FORD PHOTO TIP: Fall colors pop best in early morning or early evening light. Try shooting at dawn and dusk for contrast.

  7. Diverse Wildlife
    Okefenokee National Wildlife Refuge, Georgia

    Encompassing nearly 402,000 acres, Okefenokee National Wildlife Refuge is a vast bog inside an immense, saucer-shaped depression that was once part of the ocean floor. The swamp now lies 103 to 128 feet above mean sea level. Native Americans named the area "Okefenokee" meaning "Land of the Trembling Earth," referring to the peat deposits, up to 15 feet thick, cover much of the swamp floor, so unstable in some areas that trees and bushes tremble from above-ground disruptions.

    A journey down Swamp Island Drive, a 9-mile driving, biking and walking loop, will lead visitors through a diverse ecosystem that is home to many animals including, white-tailed deer, black bears, gophers, snakes, alligators, turtles, woodpeckers, wild turkeys, egrets and dragonflies.

    This makes Okefenokee National Wildlife Refuge a world class setting for photography enthusiasts to capture the beauty and immensity of wildlife within the area.

    FORD PHOTO TIP: The best way to take a great wildlife photograph is to be as patient as possible with your subjects. Animals move at their own pace so take the time to really examine your subject in its natural habitat before you click.

  8. Prehistoric Wonder
    Cape Krusenstern National Monument, Alaska

    Far from the hustle and bustle of other Alaskan destinations, Cape Krusenstern National Monument is a remote, coastal plain dotted with sparkling lagoons and backed by gently rolling limestone hills. Nearly 5000 years of prehistory are represented on the 114 well-preserved beach ridges and some sites on the bluff behind the ridges may date as early as 9,000 years, older than many well-known remains of ancient Egyptian civilizations.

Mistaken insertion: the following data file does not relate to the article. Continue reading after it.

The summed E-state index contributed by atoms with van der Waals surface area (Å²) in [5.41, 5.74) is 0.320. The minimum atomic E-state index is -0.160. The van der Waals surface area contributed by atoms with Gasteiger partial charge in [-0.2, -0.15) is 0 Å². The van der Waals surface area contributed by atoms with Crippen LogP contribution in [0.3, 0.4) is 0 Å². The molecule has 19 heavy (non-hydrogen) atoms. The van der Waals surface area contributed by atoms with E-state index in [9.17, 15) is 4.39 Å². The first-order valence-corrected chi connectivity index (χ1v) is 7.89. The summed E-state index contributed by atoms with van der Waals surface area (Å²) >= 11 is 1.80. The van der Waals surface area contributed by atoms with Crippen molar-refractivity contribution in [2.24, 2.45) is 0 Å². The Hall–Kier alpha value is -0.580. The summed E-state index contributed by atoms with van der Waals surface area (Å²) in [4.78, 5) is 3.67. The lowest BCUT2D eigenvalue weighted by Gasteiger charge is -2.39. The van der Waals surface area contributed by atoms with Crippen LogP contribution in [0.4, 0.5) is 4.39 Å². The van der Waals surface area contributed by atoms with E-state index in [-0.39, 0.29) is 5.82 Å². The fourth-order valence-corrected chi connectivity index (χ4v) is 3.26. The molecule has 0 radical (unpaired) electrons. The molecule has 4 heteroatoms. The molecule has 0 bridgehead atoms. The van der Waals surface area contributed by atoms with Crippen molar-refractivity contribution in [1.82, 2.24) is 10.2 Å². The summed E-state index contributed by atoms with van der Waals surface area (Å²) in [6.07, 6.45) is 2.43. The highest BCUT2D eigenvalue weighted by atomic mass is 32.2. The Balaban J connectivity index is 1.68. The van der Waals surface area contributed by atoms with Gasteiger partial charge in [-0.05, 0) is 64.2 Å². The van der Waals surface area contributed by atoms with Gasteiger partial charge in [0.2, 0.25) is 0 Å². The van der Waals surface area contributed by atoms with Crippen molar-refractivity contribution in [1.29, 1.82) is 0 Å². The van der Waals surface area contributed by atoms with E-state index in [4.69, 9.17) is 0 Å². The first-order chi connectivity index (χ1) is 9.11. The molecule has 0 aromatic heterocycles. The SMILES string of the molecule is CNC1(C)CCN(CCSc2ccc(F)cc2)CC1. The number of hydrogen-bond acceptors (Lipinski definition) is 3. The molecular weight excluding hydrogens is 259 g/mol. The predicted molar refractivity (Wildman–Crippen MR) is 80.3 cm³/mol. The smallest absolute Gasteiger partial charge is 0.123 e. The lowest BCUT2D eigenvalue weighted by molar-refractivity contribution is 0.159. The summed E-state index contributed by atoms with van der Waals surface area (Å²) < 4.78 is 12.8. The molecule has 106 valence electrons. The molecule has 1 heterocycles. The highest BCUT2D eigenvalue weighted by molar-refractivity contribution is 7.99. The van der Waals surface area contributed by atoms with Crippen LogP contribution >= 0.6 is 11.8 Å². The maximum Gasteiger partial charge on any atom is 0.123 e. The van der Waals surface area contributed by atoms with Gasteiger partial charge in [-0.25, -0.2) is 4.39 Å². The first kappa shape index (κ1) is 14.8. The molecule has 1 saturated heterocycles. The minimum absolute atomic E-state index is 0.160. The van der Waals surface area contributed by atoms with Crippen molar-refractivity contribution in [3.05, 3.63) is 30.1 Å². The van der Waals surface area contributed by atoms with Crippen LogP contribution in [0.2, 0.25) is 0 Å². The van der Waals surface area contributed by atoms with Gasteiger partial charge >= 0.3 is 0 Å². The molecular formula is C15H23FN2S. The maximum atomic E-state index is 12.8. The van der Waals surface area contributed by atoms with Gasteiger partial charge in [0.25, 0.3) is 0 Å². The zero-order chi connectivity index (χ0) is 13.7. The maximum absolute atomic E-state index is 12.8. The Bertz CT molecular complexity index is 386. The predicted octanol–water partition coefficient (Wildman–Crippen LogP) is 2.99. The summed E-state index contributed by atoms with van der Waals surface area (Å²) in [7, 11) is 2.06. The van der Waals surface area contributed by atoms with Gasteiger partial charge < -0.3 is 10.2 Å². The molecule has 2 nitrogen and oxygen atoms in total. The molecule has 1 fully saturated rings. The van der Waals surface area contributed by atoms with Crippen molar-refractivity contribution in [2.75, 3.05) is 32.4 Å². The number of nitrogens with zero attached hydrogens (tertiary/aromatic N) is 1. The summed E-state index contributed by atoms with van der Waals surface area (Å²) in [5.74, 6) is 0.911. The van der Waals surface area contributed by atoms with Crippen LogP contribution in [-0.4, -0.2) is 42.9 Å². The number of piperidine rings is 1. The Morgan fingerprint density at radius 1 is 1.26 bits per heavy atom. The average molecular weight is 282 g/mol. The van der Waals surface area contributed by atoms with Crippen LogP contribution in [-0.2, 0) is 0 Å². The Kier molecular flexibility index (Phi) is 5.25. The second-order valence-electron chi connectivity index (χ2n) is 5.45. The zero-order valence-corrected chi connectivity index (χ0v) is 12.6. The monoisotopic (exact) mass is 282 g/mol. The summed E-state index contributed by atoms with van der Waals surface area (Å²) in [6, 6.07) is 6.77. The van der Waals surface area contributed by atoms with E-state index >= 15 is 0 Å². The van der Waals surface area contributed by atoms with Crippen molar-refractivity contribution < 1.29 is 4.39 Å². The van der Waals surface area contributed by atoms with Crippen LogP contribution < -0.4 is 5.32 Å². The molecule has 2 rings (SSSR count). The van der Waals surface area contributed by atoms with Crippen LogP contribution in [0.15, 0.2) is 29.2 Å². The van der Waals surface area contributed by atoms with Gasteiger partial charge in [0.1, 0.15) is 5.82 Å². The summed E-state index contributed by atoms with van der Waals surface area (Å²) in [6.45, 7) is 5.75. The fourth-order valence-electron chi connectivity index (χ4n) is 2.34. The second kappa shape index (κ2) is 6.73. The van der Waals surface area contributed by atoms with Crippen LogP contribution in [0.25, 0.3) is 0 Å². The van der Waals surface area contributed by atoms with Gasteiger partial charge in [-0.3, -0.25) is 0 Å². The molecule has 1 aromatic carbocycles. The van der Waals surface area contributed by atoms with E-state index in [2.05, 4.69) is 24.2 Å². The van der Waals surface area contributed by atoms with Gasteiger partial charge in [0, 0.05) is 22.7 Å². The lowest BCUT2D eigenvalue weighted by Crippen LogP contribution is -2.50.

The monument’s rich history, unusual geography and feeling of seclusion makes Cape Krusenstern National Monument a spectacular site for photographers to explore and experience. Whether you’re kayaking along the coast and through lagoons, thrilling your senses on a scenic flight, camping, or charting your own backcountry trek, the land is ready to experience for those willing and prepared to enter it.

    NOTE: An airplane ride away to the nearest town (Kotzebue, Alaska), Cape Krusenstern National Monument is not an ideal destination for inexperienced hikers or families with young children. Access and services within the monument are limited compared with other National Parks in Alaska. But for the skilled outdoor explorer, the rich history, magnificent scenery and untamed nature of this national monument allows you to experience genuine “Wild Alaska” on its own terms.

    FORD PHOTO TIP: One of the best ways to capture the vibrancy of a prehistoric landmark is to include people in the photographs. An image of a friend or spouse standing in the same place that their ancestors did more than 5000 years ago, will give the photo greater impact.

  9. Volcanic Formation
    Craters of the Moon National Monument and Preserve, Idaho

    The seemingly lunar landscape of Craters of the Moon National Monument has been described as "The strangest 75 square miles on the North American Continent.”